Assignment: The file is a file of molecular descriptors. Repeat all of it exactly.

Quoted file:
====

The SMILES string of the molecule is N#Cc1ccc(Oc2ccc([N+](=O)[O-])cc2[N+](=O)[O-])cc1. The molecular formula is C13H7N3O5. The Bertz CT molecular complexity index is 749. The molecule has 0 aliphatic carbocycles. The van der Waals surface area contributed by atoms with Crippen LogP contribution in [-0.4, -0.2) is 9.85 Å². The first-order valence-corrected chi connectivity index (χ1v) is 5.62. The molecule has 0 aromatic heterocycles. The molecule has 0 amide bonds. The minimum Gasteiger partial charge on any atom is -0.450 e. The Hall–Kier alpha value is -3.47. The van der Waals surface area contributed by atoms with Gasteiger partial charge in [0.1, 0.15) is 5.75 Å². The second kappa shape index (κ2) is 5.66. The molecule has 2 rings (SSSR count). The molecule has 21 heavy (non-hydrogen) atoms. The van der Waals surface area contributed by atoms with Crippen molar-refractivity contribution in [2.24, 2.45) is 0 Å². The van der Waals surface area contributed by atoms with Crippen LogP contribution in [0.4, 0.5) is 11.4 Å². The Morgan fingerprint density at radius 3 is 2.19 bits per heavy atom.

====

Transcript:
The SMILES string of the molecule is N#Cc1ccc(Oc2ccc([N+](=O)[O-])cc2[N+](=O)[O-])cc1. The molecular formula is C13H7N3O5. The Bertz CT molecular complexity index is 749. The molecule has 0 aliphatic carbocycles. The van der Waals surface area contributed by atoms with Crippen LogP contribution in [-0.4, -0.2) is 9.85 Å². The first-order valence-corrected chi connectivity index (χ1v) is 5.62. The molecule has 0 aromatic heterocycles. The molecule has 0 amide bonds. The minimum Gasteiger partial charge on any atom is -0.450 e. The Hall–Kier alpha value is -3.47. The van der Waals surface area contributed by atoms with Gasteiger partial charge in [0.1, 0.15) is 5.75 Å². The second kappa shape index (κ2) is 5.66. The molecule has 2 rings (SSSR count). The molecule has 21 heavy (non-hydrogen) atoms. The van der Waals surface area contributed by atoms with Crippen molar-refractivity contribution in [2.24, 2.45) is 0 Å². The van der Waals surface area contributed by atoms with Crippen LogP contribution in [0.4, 0.5) is 11.4 Å². The Morgan fingerprint density at radius 3 is 2.19 bits per heavy atom.